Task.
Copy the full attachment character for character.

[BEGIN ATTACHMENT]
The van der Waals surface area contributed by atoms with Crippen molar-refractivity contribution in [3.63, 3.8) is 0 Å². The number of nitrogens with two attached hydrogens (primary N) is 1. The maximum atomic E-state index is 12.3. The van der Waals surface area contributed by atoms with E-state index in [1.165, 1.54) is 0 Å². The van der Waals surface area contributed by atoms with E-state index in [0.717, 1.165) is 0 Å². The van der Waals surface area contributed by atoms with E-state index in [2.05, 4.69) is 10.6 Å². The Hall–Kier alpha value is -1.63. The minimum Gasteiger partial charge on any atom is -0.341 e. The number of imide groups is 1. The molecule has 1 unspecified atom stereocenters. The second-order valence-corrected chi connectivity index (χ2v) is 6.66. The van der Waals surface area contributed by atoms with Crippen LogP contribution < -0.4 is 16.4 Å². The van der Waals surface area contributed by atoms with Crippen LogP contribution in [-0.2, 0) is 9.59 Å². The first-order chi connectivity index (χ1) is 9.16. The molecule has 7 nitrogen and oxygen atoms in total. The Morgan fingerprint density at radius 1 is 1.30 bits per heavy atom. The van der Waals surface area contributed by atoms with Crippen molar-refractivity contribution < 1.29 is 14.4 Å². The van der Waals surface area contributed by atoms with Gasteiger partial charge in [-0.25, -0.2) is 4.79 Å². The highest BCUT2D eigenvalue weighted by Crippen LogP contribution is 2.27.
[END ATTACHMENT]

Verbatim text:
The van der Waals surface area contributed by atoms with Crippen molar-refractivity contribution in [3.63, 3.8) is 0 Å². The number of nitrogens with two attached hydrogens (primary N) is 1. The maximum atomic E-state index is 12.3. The van der Waals surface area contributed by atoms with E-state index in [1.165, 1.54) is 0 Å². The van der Waals surface area contributed by atoms with E-state index in [0.717, 1.165) is 0 Å². The van der Waals surface area contributed by atoms with E-state index in [2.05, 4.69) is 10.6 Å². The Hall–Kier alpha value is -1.63. The minimum Gasteiger partial charge on any atom is -0.341 e. The number of imide groups is 1. The molecule has 1 unspecified atom stereocenters. The second-order valence-corrected chi connectivity index (χ2v) is 6.66. The van der Waals surface area contributed by atoms with Crippen LogP contribution < -0.4 is 16.4 Å². The van der Waals surface area contributed by atoms with Crippen LogP contribution in [-0.2, 0) is 9.59 Å². The first-order chi connectivity index (χ1) is 9.16. The molecule has 7 nitrogen and oxygen atoms in total. The Morgan fingerprint density at radius 1 is 1.30 bits per heavy atom. The van der Waals surface area contributed by atoms with Crippen molar-refractivity contribution < 1.29 is 14.4 Å². The van der Waals surface area contributed by atoms with Gasteiger partial charge in [-0.25, -0.2) is 4.79 Å². The highest BCUT2D eigenvalue weighted by Crippen LogP contribution is 2.27.